Spain does spend 10% of its GDP on health. Doctors, nurses and specialists are extremely well trained and the services provided are among the most comprehensive in the world.
Despite this, and like many European countries, for many non-emergency situations, the public health system can sometimes be affected by long waiting lists.
Residents - Any person who legally lives/works and/or pays taxes in Spain is eligible to use the Spanish public healthcare system. Local Health centers will allow you to register.
Non-Residents (EU) - Make sure to apply for the European Health Insurance Card. This is done in your home country and they eventually foot the bill. Provided you are in possession of this you will be able to access the Spanish healthcare system.
Other Nationalities - Some countries have bilateral agreements with Spain which will allow you to make use of the Spanish public health system. Other nationalities may have to arrange health insurance before they travel. Check with your home country or embassy to be certain.
For the vast majority of people who use private health insurance, the idea is to supplement the Spanish public health service and not to replace it. For this reason, only a small percentage (less than 20%) of the Spaniards have private healthcare, with many of these being public officials and civil servants.
The main reason to take private health insurance is to take advantage of the shorter wait times. It allows you to essentially bypass the waiting lists which are the main drawback to the public health system.
The cost of private insurance in Spain is considerably lower than those found in many other western countries. There are numerous companies selling health insurance with most offering very competitive rates. For most people under 40, coverage can cost as little as €40 per month and will typically provide health cover and dental cover. Since a trip to the dentist can easily cost more than €100 then some may feel it is a good investment.
Ex-pats from certain countries might not qualify for public healthcare and may need to purchase medical insurance before they can board a flight to Spain.
Spain has a long and proud track record of state-funded education for toddlers. Attendances at pre-school are very high in Spain and research has shown that, as a result. young children adapt much better when they start primary school. Attendance is not mandatory and it is free. There is a real pre-school / kindergarten feel with a focus on development, socialising, co-ordination and basic skills through numerous activities.
If you have young children and intend to stay in Spain long term, then this is an ideal opportunity for them to become comfortable with basic Spanish as they prepare for state school.
Pre-school in Spain is generally split into two cycles 1-3 year olds and 3-6 year olds. Reading and writing skills tend to start around 5-6 years of age and there are also plans to introduce English to young children in addition to Spanish.
Private nursery schools are common, and generally offer very good value for money. Some of these nurseries act more as a substitute for childcare, but others are child-development focused with a huge range of activities.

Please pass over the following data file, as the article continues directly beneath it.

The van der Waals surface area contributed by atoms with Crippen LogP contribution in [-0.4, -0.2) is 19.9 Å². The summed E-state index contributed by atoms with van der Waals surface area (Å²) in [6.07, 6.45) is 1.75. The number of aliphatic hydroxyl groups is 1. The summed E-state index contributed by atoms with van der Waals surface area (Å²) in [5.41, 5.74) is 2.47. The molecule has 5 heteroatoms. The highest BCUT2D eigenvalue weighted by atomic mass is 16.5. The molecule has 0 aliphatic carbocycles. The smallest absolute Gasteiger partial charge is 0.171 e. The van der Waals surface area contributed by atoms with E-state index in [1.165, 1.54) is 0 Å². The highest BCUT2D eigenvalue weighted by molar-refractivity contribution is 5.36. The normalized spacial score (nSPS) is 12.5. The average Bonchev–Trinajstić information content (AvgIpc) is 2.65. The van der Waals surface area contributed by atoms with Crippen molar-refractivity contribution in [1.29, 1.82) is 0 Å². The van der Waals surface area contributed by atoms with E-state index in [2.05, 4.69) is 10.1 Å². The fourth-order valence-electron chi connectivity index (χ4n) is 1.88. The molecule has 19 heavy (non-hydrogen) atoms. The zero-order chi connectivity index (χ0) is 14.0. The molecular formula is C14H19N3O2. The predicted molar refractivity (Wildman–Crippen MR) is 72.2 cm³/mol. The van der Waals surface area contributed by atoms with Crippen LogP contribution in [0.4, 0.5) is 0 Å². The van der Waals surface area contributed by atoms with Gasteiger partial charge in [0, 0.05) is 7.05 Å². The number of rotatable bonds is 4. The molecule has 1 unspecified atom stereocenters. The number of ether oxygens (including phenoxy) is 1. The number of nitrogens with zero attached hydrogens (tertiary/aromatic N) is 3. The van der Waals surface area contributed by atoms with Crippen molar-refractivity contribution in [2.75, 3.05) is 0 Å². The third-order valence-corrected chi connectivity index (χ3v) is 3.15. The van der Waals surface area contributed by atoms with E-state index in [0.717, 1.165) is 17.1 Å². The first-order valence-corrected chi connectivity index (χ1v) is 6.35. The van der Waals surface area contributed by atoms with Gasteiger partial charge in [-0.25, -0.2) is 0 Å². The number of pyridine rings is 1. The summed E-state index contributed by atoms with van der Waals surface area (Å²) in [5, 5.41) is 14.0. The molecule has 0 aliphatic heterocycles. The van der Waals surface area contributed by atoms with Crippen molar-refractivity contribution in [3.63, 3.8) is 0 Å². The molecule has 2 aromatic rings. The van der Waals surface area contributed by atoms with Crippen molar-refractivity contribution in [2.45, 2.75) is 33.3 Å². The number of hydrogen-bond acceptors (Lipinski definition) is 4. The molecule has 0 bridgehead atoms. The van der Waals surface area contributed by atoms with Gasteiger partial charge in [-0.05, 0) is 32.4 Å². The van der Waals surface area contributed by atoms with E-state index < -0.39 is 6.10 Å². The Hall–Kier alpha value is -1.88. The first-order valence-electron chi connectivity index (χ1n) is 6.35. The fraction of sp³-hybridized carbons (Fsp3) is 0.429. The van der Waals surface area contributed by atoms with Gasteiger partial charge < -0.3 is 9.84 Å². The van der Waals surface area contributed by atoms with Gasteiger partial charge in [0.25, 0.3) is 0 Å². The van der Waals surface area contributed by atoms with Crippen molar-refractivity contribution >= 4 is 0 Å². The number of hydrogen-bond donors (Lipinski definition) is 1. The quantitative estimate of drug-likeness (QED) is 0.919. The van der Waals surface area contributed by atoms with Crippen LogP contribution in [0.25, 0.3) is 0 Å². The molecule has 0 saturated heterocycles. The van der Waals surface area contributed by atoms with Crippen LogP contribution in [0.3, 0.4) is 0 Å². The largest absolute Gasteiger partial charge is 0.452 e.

The best pre-schools will offer outings for older toddlers, helping to integrate new and foreign children into the local community, there is also transportation available for school runs. There is a flexible feel to attendance, allowing you to drop children off every afternoon, or three days per week. So this can fit well into a working/busy schedule.
Two thirds of children are educated at state schools in Spain. State schools are free up to University and are known as colegios públicos. Parents are responsible for funding books, uniforms and supplies however increasingly several regions in Spain are beginning to subsidise this.
Less than 10% of children attend Private or International schools. These schools vary in cost, with the most expensive to be found in the capital, however some are very affordable when compared to similar establishments in other european countries. Most are payable either monthly or per term.
When it comes to International schools there is quite a bit of choice, with British schools, German, French and even Swedish speaking schools which can be found in Madrid, Barcelona and several coastal tourist regions.
These schools tend to be a little more relaxed than state schools with a more International approach and smaller classes and a more tailored approach to tuition.
Moving to a different country can be daunting, and if you don’t get on top of things it can become quite stressful. Moving to Spain presents its own set of unique challenges, but if you follow the guidelines we have provided, we feel certain you can experience a smooth relocation to Spain.
You can start the ball rolling by completing our simple form, allowing international movers to get started on your quotation, today!
Note: This document is provided as a guide for people moving to Spain and for information purposes only. Customs regulations can and do change at any time, usually without notice. Your mover will provide you with more information.